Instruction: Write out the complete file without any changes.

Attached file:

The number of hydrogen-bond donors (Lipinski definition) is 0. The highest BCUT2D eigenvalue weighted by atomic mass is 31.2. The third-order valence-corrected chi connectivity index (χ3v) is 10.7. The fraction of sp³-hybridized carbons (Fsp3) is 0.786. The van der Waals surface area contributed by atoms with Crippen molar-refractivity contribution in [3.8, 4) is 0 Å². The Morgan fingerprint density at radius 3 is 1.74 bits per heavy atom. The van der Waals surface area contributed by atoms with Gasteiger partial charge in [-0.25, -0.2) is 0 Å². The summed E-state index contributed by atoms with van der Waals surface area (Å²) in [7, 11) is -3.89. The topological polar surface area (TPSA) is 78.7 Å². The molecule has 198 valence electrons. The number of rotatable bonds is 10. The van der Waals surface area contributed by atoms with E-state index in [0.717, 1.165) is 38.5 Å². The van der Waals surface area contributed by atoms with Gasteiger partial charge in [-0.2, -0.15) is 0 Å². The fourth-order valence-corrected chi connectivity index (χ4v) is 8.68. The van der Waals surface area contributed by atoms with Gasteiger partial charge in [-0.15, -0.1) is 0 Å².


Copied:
The number of hydrogen-bond donors (Lipinski definition) is 0. The highest BCUT2D eigenvalue weighted by atomic mass is 31.2. The third-order valence-corrected chi connectivity index (χ3v) is 10.7. The fraction of sp³-hybridized carbons (Fsp3) is 0.786. The van der Waals surface area contributed by atoms with Crippen molar-refractivity contribution in [3.8, 4) is 0 Å². The Morgan fingerprint density at radius 3 is 1.74 bits per heavy atom. The van der Waals surface area contributed by atoms with Gasteiger partial charge in [-0.25, -0.2) is 0 Å². The summed E-state index contributed by atoms with van der Waals surface area (Å²) in [7, 11) is -3.89. The topological polar surface area (TPSA) is 78.7 Å². The molecule has 198 valence electrons. The number of rotatable bonds is 10. The van der Waals surface area contributed by atoms with E-state index in [0.717, 1.165) is 38.5 Å². The van der Waals surface area contributed by atoms with Gasteiger partial charge in [-0.2, -0.15) is 0 Å². The fourth-order valence-corrected chi connectivity index (χ4v) is 8.68. The van der Waals surface area contributed by atoms with Gasteiger partial charge in [-0.15, -0.1) is 0 Å².